There is no difference between cultural diversity and linguistic duality. […] and language is an expression of culture. Cultural diversity and linguistic duality are intertwined. You cannot draw a line.

Forum participant

Workshop 2 had two main questions. Participants here were asked to share their personal experiences with linguistic duality and cultural diversity and to propose courses of action for the future.

Discussion questions:

  1. a)   In the context of Canada’s increased cultural diversity, how would you describe the role of linguistic duality where you live, in your city, in your province and in your country?

    b)   In your opinion, do linguistic duality and cultural diversity contradict or complement each other? Do you see examples of this for yourself, your family and friends, and your community?

  2. What measures can or should be taken to improve the interaction between cultural diversity and linguistic duality? For example:
    a)   What can or should government do?
    b)   Given his mandate, what can or should the Commissioner of Official Languages do?
    c)   What can or should you or your community do?

Workshop 2 discussion summary

The workshop tone was set by the inspiring story of Peter Liang, a young man who immigrated to Canada from Southern China in 2000 (Appendix 4). Mr. Liang first described how he learned English in Britain. When he joined Statistics Canada, he began to learn French, mostly on his own. Two years later, in April 2008, he successfully passed all three of the Government of Canada’s French-language evaluation tests. He believes, however, that passing these tests is only the beginning of a journey of lifelong learning:

What does “linguistic duality” mean to me personally as an immigrant to Canada? It means that I have access to more career opportunities within the federal government. But more importantly, it has enabled me to discover the other important part of the Canadian identity, which sets us apart from others. I am more proud than ever to say that I am a true Canadian.

(3)a Most participants saw the relevance of linguistic duality at the national and the federal political level. People realize that linguistic duality plays an essential role at the national level to promote social cohesion, unity and respect for differences. It represents an understanding of our history as linguistic duality is at the heart of Canada’s heritage.

Among the themes that emerged from this discussion was that, because Canada has two official languages, this creates an important “value added” on the global stage. If we can communicate in the language of our trading partners, it leads to an added degree of respect from these countries.

Linguistic duality was also seen as having a role in broadening people’s world views and “also gets people out of their enclaves; it promotes a society where people are willing to learn” (forum participant).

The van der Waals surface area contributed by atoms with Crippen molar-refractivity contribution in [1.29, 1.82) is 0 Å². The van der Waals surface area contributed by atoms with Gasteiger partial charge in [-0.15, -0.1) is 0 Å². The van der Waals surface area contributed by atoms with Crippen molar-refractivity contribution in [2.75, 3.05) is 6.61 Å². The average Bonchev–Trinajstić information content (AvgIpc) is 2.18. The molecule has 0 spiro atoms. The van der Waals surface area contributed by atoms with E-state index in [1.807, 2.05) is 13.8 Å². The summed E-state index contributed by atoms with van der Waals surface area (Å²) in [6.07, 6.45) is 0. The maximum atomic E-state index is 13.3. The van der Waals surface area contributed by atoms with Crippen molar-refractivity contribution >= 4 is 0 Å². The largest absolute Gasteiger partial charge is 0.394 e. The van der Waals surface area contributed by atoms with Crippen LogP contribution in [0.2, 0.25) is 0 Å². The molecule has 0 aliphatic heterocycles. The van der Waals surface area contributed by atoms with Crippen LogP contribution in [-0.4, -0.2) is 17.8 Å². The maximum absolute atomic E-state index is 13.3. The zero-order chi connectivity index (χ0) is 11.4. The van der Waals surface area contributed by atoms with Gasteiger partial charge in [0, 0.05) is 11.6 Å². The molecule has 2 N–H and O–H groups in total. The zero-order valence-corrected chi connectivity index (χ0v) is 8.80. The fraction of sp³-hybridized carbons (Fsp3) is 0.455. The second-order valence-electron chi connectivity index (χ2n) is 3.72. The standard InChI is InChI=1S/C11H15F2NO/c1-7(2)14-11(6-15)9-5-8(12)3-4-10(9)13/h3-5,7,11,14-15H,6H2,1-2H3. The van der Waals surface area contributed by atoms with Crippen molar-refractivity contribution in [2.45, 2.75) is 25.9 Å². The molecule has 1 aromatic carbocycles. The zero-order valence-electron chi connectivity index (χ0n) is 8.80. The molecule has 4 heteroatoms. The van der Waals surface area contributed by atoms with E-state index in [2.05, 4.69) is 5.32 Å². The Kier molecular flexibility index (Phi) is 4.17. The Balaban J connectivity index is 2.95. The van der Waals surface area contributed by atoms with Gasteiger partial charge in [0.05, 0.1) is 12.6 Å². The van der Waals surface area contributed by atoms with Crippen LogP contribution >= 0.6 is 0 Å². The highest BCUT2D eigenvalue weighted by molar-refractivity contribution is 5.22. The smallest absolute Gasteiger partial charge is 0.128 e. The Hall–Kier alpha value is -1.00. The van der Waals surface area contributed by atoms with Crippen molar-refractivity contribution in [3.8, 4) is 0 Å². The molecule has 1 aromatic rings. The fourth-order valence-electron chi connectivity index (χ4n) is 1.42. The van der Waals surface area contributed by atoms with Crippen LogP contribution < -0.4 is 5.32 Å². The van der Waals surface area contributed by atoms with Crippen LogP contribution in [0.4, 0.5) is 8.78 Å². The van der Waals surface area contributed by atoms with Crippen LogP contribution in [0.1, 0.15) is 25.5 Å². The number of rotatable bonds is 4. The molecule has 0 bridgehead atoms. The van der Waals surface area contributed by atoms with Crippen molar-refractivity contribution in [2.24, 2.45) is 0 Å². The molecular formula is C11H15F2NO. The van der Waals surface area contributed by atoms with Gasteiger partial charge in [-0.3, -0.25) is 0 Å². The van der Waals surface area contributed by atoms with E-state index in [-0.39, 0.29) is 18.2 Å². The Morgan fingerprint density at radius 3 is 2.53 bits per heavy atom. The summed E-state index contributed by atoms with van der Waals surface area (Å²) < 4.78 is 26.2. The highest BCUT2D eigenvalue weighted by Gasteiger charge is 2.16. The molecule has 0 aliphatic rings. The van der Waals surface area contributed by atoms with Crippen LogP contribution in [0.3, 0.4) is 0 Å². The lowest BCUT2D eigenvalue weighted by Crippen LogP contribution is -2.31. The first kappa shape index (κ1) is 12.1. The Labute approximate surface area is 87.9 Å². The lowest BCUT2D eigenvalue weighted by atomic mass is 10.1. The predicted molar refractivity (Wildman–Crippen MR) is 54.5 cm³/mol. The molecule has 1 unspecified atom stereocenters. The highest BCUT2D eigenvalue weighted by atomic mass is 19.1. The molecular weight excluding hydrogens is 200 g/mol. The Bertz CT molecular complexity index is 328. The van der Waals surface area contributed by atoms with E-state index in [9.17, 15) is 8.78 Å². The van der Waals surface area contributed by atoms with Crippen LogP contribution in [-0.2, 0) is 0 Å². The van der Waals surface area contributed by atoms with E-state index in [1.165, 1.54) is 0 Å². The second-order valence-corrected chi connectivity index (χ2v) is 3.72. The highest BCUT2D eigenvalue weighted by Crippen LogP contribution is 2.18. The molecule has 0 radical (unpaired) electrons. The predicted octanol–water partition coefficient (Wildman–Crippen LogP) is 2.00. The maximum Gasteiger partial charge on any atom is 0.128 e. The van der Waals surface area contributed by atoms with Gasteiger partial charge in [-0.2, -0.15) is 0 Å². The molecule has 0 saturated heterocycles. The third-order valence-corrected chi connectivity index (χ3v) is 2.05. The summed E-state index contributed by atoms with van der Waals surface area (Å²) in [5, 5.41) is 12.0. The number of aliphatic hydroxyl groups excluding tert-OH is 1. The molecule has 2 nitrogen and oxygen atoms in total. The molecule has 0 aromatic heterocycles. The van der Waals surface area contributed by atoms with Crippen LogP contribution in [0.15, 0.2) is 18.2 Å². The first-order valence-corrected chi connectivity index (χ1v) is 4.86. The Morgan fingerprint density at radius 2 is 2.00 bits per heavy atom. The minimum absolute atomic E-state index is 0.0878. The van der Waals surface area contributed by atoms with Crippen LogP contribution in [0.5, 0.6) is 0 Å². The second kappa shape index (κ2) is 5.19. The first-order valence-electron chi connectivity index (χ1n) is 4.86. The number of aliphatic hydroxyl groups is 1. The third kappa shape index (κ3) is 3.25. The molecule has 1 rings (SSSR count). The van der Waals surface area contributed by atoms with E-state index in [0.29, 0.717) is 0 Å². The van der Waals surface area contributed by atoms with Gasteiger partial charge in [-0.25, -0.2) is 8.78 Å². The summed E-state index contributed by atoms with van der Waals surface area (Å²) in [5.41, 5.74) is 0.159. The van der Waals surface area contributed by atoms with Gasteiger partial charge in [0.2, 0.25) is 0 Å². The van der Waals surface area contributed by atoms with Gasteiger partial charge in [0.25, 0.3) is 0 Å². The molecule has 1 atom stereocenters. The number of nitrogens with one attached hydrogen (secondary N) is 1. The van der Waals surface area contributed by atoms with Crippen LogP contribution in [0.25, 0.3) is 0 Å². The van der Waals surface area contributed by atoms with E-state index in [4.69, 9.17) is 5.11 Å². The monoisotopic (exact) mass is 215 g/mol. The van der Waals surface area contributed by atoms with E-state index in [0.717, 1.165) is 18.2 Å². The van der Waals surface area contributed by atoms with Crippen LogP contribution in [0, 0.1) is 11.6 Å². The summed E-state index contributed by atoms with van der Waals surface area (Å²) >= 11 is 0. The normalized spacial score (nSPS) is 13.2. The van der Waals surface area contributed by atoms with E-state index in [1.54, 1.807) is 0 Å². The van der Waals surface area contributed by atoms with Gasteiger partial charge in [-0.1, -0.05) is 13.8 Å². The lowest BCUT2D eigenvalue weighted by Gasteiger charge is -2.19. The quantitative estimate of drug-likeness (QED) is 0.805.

Participants thought that there was hope for a new Canada because an increasing number of French immersion students are gaining a better understanding of the importance of linguistic duality. Some argued that not being able to learn and maintain French through ongoing immersion and interactions in British Columbia is a barrier to federal government opportunities.

Immigration from French-speaking countries is increasing the Francophone presence in British Columbia. In this context, linguistic duality has a role in helping to improve the integration of immigrants.

(3)b Participants’ opinions varied depending on their different personal circumstances and how they tried to answer this question. However, they all acknowledge that there are both complementarities and contradictions between linguistic duality and cultural diversity.


  • Participants considered linguistic duality and cultural diversity policies as complementary because of the historical connections between the concepts and respective laws.
  • Bilingualism is the first step toward diversity and, as Canada becomes more diverse, is connected to welcoming people from other cultures.
  • Multiculturalism was also seen as a way to foster greater linguistic duality.
  • Immigration and economic development are two major drivers in Canada and both linguistic duality and cultural diversity feed into them.


  • There is a contradiction because linguistic duality seems to imply a superiority of the two official languages over other languages. Questions relating to the place of First Nations languages in this context were raised.
  • French is considered a language of power (most high-level bureaucrats and politicians are bilingual) and therefore people who do not know both languages have difficulty participating in the national discussion.